Wedding bells: Saving money on the big day
Remembering his own wedding from ten years ago, Hamm says the little details — how expensive the cake was, or how much food you had catered — didn't matter. The people did. Hamm offers his perspective on saving money when you're planning a wedding.
Sarah and I have been married for ten years. As our tenth anniversary has passed by, we’ve had a few conversations where we’ve reminisced about our wedding day.
Mostly, our memories seem to revolve around people. We remembered the unexpected old friend who showed up out of the blue even though we hadn’t seen him in years. We remembered the mixing of our extended families. We remembered the tears of our mothers and the wonderful toasts of our friends. We remembered the aunts and uncles and cousins who quietly took care of lots of little details. We even remembered one of my old family friends who had a bit too much to drink and made a few loud passes at various women in the room.
What things haven’t come up in our remembrances? We haven’t talked about the relative quality of the wedding hall. We haven’t talked about whether or not we got the right photographer. We haven’t talked about whether we should have spent more on the food.
At the time of our wedding, we were pretty stressed out about these details. We wanted the perfect wedding and the perfect reception and the perfect food and so on.
Looking back on it now, all that really mattered then and all that really mattered now were the people. We had a couple hundred people we care about all gathered together in one place.
The place for the reception really didn’t matter. Is it big enough for all of the people who were coming? Is it clean? Aside from that, it’s just a room to gather the people you love.
The food we served really didn’t matter, either. It was good food, but we certainly didn’t need catering. Most of the food there was made by friends and family and it was perfectly good.
The photographer? We had one that was recommended by a friend, but we ended up with so many different digital shots and paper snapshots from friends and family that we honestly didn’t need one. That was ten years ago. Now? Ask a friend to do it.
The music? We had a DJ. Honestly, we could have just picked a four hour mix of songs out of our music collection, attached some speakers to a computer, and put up some lights and we would have been fine. Have one of your outgoing friends MC a few pieces if needed – in fact, that will likely be more memorable than having a random DJ do it.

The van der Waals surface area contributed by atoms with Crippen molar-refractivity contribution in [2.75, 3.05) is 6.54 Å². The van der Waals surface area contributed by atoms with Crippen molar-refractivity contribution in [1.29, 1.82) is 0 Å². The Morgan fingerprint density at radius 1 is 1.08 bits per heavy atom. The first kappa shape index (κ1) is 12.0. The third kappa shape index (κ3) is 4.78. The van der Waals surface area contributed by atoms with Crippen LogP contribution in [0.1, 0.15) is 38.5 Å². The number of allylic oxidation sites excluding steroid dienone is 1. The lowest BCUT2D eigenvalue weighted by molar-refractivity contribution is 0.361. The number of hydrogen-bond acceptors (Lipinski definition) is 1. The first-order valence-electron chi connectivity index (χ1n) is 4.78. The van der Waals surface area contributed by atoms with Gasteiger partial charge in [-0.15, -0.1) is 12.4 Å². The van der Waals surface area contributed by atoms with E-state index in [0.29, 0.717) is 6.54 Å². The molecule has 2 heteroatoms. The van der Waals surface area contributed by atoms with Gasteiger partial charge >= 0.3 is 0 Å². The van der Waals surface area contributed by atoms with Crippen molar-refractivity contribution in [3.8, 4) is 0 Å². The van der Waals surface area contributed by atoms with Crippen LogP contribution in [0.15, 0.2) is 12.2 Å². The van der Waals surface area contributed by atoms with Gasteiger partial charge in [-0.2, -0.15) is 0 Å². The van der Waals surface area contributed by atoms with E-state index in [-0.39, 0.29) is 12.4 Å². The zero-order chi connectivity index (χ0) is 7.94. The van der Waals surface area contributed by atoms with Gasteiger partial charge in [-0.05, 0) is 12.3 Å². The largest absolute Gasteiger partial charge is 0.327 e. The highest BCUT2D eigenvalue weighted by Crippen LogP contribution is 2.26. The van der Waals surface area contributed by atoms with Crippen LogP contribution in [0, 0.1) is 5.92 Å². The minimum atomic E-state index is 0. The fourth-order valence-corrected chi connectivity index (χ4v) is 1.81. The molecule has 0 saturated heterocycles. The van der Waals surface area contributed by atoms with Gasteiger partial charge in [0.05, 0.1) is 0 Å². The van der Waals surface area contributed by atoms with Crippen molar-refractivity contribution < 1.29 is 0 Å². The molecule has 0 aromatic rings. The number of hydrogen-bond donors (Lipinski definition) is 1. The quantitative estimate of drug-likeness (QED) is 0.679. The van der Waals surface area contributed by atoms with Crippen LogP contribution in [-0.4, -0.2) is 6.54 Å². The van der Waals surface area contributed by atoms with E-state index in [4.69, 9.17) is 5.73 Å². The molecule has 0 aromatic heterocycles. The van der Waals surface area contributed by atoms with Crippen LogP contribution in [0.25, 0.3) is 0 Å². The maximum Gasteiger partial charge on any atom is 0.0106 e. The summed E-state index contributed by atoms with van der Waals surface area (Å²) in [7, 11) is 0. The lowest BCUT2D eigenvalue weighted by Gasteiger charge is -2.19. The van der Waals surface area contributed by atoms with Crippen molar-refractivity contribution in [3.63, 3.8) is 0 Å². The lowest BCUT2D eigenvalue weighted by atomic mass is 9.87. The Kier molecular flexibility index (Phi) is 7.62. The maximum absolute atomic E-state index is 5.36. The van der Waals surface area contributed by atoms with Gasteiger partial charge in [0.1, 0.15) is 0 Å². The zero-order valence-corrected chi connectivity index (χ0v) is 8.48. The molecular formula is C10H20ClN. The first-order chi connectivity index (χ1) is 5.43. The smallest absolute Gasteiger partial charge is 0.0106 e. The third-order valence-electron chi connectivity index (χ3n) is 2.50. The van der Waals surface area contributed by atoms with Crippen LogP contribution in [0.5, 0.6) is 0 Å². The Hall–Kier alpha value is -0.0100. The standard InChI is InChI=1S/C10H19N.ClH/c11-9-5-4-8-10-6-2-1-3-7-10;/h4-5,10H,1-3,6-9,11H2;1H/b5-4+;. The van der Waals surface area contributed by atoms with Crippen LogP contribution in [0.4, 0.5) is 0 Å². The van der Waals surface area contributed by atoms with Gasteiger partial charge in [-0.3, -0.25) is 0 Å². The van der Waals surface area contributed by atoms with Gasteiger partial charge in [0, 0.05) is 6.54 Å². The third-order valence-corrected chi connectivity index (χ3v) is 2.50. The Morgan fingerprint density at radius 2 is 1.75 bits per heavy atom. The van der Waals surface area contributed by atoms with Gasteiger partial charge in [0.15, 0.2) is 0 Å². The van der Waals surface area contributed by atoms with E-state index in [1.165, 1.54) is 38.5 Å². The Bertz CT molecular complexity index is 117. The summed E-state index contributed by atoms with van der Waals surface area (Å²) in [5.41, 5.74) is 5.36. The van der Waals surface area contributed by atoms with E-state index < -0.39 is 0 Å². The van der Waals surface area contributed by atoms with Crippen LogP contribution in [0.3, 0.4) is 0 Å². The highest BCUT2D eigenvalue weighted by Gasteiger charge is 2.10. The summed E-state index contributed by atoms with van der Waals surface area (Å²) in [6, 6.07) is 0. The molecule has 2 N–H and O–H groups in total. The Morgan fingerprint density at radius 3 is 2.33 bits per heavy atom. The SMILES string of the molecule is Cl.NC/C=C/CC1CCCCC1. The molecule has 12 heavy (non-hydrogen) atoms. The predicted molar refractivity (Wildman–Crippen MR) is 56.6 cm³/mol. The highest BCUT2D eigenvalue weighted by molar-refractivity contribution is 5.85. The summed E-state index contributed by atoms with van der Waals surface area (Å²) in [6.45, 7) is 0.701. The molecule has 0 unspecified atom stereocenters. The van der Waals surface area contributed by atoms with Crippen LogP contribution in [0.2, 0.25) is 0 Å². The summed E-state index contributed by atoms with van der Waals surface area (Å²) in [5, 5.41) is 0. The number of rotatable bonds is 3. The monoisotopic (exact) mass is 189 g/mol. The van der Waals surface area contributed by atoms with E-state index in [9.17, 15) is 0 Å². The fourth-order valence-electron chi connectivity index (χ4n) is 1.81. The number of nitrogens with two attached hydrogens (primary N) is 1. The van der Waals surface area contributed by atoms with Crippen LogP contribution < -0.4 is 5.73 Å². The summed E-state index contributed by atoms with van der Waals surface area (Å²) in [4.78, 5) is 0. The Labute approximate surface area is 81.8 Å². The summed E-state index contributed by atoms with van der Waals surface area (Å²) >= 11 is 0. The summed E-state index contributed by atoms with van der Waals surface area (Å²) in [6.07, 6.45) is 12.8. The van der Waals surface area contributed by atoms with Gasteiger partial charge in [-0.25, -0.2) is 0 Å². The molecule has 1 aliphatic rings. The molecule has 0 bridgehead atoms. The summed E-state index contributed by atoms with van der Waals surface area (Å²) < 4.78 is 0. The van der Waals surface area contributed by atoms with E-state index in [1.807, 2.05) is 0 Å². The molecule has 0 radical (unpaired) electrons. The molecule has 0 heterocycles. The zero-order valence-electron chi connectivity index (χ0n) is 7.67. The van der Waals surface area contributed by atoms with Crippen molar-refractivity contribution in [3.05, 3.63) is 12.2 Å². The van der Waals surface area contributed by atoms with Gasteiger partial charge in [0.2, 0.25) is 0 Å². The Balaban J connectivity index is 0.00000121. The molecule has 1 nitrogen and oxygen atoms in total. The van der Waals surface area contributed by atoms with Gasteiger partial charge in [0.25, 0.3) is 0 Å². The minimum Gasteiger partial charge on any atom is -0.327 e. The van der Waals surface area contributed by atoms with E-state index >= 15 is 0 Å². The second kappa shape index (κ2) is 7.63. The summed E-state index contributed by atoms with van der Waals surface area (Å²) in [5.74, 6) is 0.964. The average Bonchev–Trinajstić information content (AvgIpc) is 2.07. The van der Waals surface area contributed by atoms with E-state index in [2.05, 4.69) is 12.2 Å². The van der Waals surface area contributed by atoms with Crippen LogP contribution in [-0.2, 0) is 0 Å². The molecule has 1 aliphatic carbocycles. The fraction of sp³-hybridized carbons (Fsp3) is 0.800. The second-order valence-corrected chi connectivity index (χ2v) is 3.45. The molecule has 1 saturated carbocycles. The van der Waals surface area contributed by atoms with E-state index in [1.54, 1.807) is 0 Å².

The cake? Our cake was actually made by a family friend. It was cake. It was perfectly fine.
Over and over again, our memories come back to the people. All of those other elements? We scarcely remember them.
If you want a wedding and a wedding reception that’s going to provide you with a lifetime of lasting memories, make it all about the people you’ve invited. Ask them to help with the setup. Ask them to help with all kinds of little tasks.
The vast majority of them will be glad to do it. You can spend the day beforehand with all of those people setting up your big day. In fact, we did something akin to that, as we spent the day beforehand with lots of family and friends, putting up decorations and making food and setting up tables and chairs. What do I remember about that day? I remember being a bit stressed, but I mostly remember all of the people.
Don’t worry about the right food or the right cake or the right room or the right photographer or the right dress. If you’re going to worry about anything, just worry about getting everyone you know and love together in one place. If you have that, you can get married in a t-shirt and serve sandwiches for a meal.
In ten years, those little details won’t matter. What will matter are the memories of people and the relationships with them that you have that have lasted.
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